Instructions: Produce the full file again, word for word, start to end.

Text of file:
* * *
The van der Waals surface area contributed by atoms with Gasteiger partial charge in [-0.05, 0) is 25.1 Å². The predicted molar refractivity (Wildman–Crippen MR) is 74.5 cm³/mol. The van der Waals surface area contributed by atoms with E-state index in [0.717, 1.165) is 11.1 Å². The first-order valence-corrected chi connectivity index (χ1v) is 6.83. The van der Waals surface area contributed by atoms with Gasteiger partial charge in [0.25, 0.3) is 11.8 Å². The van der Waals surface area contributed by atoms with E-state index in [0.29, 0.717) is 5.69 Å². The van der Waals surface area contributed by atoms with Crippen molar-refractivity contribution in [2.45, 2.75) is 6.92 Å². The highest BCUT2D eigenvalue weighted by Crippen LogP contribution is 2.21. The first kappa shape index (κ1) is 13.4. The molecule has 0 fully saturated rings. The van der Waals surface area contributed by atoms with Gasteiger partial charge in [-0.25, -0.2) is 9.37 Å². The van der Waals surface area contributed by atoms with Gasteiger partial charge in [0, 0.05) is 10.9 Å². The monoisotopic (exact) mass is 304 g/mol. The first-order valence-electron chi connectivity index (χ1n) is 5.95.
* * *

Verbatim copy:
The van der Waals surface area contributed by atoms with Gasteiger partial charge in [-0.05, 0) is 25.1 Å². The predicted molar refractivity (Wildman–Crippen MR) is 74.5 cm³/mol. The van der Waals surface area contributed by atoms with E-state index in [0.717, 1.165) is 11.1 Å². The first-order valence-corrected chi connectivity index (χ1v) is 6.83. The van der Waals surface area contributed by atoms with Gasteiger partial charge in [0.25, 0.3) is 11.8 Å². The van der Waals surface area contributed by atoms with E-state index in [0.29, 0.717) is 5.69 Å². The van der Waals surface area contributed by atoms with Crippen molar-refractivity contribution in [2.45, 2.75) is 6.92 Å². The highest BCUT2D eigenvalue weighted by Crippen LogP contribution is 2.21. The first kappa shape index (κ1) is 13.4. The molecule has 0 fully saturated rings. The van der Waals surface area contributed by atoms with Gasteiger partial charge in [-0.25, -0.2) is 9.37 Å². The van der Waals surface area contributed by atoms with Gasteiger partial charge in [0, 0.05) is 10.9 Å². The monoisotopic (exact) mass is 304 g/mol. The first-order valence-electron chi connectivity index (χ1n) is 5.95.